Monday, September 16, 2013


Last Tuesday, I had the opportunity to watch the harvesting of the first SRI pilot plot for the Office of Development of EDS (Episcopal Diocese of Santiago). What is SRI? It stands for Systems Rice Intensification. Filipinos first developed it but farmers are reluctant to pick up the process here The developers moved it to India where it has been wildly successful. Basically, SRI allows for more yields with less seeds.

As they say, you can’t teach an old dog new tricks. But that is exactly what the Development Office is trying to do in the Diocese of Santiago. They are hoping by planting their own small, pilot plots that they will show congregation members, farmers, that SRI can help them produce more rice at a lesser price. Therefore, it provides higher rewards.

With the harvesting of last Tuesday’s plot, it proved just that. The Development Office’s plot yielded three bags and two cans on 266 square meters. With a comparison of the plot next door, not planting SRI, it calculated to an increase of 54%. And that was with 23% of the palay being empty of grains due to typhoon wind damage during a crucial part of growing.

SRI grows taller than normal rice so Charlotte is almost lost within it.

Since rice is a staple here in the Philippines and the region I’m living in, Isabela, is the second highest producer of rice in the country, I jumped at the opportunity to learn how rice goes from farm to table. Now, I didn’t go as far as jumping into the rice patties to cut down the palay myself. I simply stood on the sidelines and documented, but learned a great deal. However, I still don’t know everything so don’t quote me on the process.

Once the stalk is ready to be harvested, the top half with the palay, which holds the rice grain, gets chopped off. It’s incredible to watch these guys work with such speed. They have a specific curved, serrated knife. They grab a handful of stalks, cut and throw it into a pile. I thought about giving it a try until Father Clearance showed me his scar from almost slicing his pinky in half with one. After it’s all cut down, they throw it into a big pile to be threshed. Unfortunately, I left before the thresher arrived, but it separates the palay from plant. Next, the palay has to be dried.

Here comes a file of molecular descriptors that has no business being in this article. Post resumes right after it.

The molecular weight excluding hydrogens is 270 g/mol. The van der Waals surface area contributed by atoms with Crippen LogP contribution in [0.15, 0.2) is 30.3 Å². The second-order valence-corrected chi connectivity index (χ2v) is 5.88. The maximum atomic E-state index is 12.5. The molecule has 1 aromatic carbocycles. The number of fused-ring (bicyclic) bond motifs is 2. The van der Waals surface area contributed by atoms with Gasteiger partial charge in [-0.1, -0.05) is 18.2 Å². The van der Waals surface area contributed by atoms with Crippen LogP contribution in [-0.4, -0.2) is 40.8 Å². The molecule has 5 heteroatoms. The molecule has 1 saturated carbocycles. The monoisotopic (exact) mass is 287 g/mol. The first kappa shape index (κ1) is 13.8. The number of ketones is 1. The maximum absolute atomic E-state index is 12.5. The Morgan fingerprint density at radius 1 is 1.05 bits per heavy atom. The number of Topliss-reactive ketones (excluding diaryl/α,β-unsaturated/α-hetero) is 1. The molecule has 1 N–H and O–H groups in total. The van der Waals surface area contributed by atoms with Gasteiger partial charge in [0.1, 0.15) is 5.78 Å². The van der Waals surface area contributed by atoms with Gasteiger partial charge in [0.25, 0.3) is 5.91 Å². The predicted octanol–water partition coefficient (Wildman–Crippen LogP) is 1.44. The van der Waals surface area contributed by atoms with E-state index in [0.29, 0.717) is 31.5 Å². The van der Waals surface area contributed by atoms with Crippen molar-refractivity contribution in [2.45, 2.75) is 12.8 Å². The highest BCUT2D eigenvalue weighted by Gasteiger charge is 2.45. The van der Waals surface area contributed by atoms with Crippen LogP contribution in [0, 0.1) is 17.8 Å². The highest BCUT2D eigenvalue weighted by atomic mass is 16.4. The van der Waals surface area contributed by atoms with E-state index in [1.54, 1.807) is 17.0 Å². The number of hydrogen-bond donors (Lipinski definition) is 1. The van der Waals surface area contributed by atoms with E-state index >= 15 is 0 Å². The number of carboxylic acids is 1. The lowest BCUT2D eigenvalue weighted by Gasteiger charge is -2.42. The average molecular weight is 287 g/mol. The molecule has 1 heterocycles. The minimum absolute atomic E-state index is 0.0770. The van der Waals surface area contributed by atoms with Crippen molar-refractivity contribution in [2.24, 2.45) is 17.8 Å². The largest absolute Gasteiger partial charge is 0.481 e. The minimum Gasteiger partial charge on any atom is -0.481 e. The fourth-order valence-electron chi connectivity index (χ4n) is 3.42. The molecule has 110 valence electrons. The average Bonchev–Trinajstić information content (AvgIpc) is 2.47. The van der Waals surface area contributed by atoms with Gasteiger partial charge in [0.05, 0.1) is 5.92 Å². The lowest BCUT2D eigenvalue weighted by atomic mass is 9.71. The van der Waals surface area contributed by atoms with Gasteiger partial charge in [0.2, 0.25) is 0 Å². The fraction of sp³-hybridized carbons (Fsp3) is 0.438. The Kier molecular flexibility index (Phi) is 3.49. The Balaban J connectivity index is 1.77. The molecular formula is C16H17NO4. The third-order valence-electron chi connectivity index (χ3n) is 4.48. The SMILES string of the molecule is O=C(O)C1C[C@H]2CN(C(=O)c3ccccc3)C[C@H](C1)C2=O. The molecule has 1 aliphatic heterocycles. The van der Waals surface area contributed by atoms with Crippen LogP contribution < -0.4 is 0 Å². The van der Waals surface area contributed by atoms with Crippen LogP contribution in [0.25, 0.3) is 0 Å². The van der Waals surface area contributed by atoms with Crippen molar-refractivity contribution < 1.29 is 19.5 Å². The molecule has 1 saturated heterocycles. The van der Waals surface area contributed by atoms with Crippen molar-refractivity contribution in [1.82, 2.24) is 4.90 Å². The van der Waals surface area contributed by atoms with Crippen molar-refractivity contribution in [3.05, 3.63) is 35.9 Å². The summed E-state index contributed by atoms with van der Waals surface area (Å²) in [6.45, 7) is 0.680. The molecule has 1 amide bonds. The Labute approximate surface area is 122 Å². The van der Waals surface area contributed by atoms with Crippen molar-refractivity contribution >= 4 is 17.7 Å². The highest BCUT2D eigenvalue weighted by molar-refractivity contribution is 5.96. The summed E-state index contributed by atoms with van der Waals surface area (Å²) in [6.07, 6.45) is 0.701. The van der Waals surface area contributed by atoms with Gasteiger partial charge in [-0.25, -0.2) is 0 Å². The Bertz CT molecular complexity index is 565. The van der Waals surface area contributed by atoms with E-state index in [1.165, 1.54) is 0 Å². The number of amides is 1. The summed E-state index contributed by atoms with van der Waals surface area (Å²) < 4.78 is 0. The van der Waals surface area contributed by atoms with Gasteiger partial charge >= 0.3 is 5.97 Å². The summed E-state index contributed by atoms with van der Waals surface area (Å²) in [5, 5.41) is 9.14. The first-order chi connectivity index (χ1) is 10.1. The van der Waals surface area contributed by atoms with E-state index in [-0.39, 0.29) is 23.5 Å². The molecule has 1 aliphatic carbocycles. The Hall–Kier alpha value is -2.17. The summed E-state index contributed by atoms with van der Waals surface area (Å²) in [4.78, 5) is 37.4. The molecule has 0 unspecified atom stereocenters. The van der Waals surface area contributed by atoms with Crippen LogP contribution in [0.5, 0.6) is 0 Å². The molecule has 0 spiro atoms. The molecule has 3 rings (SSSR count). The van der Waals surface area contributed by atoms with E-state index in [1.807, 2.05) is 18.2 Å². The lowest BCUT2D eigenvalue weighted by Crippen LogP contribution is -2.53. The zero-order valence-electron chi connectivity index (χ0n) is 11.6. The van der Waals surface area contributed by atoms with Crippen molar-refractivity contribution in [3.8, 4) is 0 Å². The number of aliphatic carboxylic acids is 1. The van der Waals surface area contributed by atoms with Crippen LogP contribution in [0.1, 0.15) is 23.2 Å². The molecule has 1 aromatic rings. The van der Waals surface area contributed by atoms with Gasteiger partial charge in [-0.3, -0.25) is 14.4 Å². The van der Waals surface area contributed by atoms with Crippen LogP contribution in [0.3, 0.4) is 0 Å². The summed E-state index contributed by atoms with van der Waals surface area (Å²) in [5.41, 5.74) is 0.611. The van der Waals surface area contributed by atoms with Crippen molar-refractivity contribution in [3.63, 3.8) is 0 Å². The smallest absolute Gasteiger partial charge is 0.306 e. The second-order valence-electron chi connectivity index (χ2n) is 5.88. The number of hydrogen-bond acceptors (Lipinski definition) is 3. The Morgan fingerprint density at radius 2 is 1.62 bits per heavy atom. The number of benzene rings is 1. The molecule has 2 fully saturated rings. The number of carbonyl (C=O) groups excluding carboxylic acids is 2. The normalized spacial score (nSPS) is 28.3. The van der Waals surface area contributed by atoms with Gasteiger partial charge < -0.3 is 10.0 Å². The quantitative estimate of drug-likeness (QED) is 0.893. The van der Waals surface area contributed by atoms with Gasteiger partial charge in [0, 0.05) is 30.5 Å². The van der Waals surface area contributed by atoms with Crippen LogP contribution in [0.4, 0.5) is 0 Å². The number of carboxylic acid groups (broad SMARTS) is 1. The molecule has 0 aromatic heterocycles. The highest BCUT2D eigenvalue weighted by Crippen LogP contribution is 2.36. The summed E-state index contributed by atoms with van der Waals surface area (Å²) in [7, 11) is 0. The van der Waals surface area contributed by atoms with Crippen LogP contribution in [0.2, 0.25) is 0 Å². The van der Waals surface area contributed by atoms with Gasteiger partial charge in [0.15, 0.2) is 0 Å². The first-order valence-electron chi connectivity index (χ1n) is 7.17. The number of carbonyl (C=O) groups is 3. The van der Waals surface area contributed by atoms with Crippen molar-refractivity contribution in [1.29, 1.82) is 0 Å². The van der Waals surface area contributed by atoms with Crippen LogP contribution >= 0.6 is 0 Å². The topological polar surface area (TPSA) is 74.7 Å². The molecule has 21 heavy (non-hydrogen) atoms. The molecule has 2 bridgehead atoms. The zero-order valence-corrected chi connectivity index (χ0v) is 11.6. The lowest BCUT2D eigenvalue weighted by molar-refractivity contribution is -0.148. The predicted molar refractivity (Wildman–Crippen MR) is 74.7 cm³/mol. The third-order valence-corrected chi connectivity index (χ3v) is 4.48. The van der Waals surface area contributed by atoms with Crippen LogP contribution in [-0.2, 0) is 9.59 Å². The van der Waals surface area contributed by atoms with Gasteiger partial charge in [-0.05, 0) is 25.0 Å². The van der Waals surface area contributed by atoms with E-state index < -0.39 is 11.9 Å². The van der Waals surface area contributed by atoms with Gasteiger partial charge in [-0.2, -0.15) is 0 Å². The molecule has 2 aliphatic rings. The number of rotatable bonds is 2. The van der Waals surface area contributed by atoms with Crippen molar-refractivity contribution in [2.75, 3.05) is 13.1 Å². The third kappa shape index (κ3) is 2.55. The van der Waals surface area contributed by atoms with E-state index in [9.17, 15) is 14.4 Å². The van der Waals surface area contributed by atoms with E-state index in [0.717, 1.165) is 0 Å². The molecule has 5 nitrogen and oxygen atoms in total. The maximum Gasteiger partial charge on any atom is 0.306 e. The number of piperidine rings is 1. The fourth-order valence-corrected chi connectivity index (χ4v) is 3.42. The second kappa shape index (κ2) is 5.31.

Father Clearance helping out with the harvest.
They made quick work of chopping down the stalks.
Palay drying is actually a big issue with the farming community. It must be dried out in the sun preferably on hot pavement. Most farmers don’t have access to palay drying pavement so they spread it out onto the road where it can be run over by cars or eaten by birds. Actually, one of the community development projects of the Diocese is creating drying pavements for communities to use.

Palay drying in the middle of the road.
You can't help running over the palay.
A majority of farmers sell palay to traders instead of milling rice themselves. Currently, the price of one kilo is 17 pesos, which is a little higher than normal. I found out that for a good harvest a farmer who owns the land has an income of around PHP35,000 per hectare. And you have two harvests per year. Divide PHP70,000 by 12 months and that’s PHP5,833 a month. In the Philippines, one needs a least PHP7,200 to be above the poverty line. To survive, one needs two to three hectares of land. However, many don’t own two to three hectares.

Getting it ready for the thresher. 

That’s the hope of SRI. That is with owning only one hectare, you can produce more palay per hectare and increase your yield and income. And the Development Office’s hope is if the congregation is producing more income, it will bring them out of poverty but also allow them to contribute a little more to the church. It’s a win-win situation all around.

However as I said, this was only the first pilot plot to be harvested but so far the results are as hoped. The next step is to convince farmers to adopt the new seed and a way of growing rice to benefit all.

I can't tell you why, but I'm obsessed with the Water Bufflo here.

Thanks for reading!

No comments:

Post a Comment